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Tales of Peril and Adventure

CHEUELERE ASSIGNE
(THE KNIGHT OF THE SWAN)

The romance Cheuelere Assigne is a Middle English version of a tale that is told in an Old French romance, the Chevalier au Signe, or the Knight of the Swan. Another medieval version of this story was one upon which Richard Wagner based his opera Lohengrin. This Middle English alliterative poem was composed in the late fourteenth century and tells only the first part of a story which, in the Old French version, goes on to detail the ancestry of Godfrey de Bouillon, first Christian king of Jerusalem. Elements of the story are also recorded by the Brothers Grimm in a fairy tale they called the Six Swans. This Middle English version is found uniquely in British Library MS Cotton Caligula A.ii., dating to about 1460.

Alle weldynge god · whenne it is his wylle · wele he wereth his · werek with his owne honde · for ofte harmes were hente · þat helpe we ne myght · nere þe hynes of hym · þat lengeth in heuene. Almighty God defends us magnificently when he wishes; and we are often beset by troubles that we have no power to fight against and would he helpless but for the highness of He who dwells in heaven. I mention this because a lord once lived on an island called Lyor, a king called Oryens and he had a queen named Beatrice, who was a very beautiful lady, and a mother Matabryne who was a cause of much grief to himself and many others, for she put all her trust in Satan. These were the closest relatives, as the book tells us, of the young Cheualere Assigne.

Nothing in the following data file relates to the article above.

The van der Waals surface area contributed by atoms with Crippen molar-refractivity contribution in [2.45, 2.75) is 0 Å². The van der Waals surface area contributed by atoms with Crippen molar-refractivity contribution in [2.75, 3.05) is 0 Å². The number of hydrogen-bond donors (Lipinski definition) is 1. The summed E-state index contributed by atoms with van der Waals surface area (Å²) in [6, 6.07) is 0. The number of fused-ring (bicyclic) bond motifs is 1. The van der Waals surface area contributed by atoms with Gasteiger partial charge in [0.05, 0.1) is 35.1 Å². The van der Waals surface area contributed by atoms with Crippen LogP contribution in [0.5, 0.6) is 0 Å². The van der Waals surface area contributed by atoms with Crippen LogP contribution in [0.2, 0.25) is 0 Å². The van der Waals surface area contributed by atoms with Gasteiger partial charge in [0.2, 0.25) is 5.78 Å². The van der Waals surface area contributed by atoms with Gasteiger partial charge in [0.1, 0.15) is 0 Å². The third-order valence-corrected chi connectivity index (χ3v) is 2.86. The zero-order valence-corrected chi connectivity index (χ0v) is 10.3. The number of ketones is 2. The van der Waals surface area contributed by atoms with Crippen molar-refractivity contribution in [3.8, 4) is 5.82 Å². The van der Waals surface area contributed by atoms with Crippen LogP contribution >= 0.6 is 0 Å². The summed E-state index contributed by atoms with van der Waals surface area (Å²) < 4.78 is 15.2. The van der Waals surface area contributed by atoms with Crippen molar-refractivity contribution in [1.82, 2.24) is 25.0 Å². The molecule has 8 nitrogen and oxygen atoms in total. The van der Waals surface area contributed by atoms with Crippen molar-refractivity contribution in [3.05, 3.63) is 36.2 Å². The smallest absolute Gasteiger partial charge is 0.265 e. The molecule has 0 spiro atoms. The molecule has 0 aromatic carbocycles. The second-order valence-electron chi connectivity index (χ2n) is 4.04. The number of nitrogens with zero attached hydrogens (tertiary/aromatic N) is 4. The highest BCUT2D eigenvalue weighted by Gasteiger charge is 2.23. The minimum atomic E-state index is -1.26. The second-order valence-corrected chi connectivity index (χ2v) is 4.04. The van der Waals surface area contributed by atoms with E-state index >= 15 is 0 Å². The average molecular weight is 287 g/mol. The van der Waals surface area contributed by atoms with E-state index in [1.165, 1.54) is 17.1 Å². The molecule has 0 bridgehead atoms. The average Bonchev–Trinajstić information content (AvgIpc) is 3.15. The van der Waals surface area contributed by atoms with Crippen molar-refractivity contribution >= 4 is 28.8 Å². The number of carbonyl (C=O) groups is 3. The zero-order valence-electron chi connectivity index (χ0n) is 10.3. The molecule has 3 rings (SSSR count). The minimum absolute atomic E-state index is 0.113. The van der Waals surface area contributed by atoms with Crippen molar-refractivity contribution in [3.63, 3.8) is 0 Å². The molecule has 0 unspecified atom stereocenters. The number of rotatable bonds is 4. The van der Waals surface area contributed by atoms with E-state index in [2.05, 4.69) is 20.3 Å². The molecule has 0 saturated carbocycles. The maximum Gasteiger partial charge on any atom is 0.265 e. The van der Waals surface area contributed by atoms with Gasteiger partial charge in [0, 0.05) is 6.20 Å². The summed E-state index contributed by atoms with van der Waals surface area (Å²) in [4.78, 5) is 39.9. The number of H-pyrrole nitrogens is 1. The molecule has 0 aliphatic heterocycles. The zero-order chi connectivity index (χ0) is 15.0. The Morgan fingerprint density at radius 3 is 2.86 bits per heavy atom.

When it was time for them to find a place of their own, it says clearly in this book, King Oryens chose to live on this isle with his queen, whom he loved very much. But despite his love, he found it hard to be happy, for he had no heir to succeed him, no child to pass on the rule of his lands to, and it seemed to him that all his possessions might one day be lost. This made his heart very heavy.

As he and his young queen walked on a wall by themselves one day, hand in hand, the king looked down and saw a poor woman sitting at the castle gate. She had two young children who were obviously twins, and the sight of them caused tears to run down the king’s cheeks as he turned towards his wife and with a great sigh, said: ‘Do you see that shabbily-dressed woman over there? I bet those are twins she has given birth to; I would lay my head on it.’ But the queen was not so impressed.

‘Don’t be too admiring,' she said. 'One man can father a single child on a woman but if he wants two babies at once, he needs two women for it or else it is a travesty, that’s what I think. But every child has its own father, however many there may be!’

The king rebuked her for these harsh words, and when night fell, they went to bed. And that night, the king gave to his wife more than one child. The king was no fool and soon perceived that his wife was pregnant. He danced for joy and humbly thanked Our Lord, for His love and for His blessing. But when his wife’s pregnancy was nearing its full term, the only woman allowed near her was her cursed mother-in-law Matabryne, who intended nothing but harm. When God desired that Beatrice should go into labour, Matabryne helped her to give birth to six healthy sons and a daughter, the seventh, all safely delivered. Each baby wore a silver chain around its neck. Matabryne laid the babies on a couch and sent for Marcus, who had served her for many years; she knew him to be a sensible and faithful man and she trusted him because of it.

‘You must help me and be discrete,’ she said. ‘There is a deep river nearby. Throw all these babies into it. Then come back to the court as though nothing has happened, and you will be well rewarded for it, if you live.’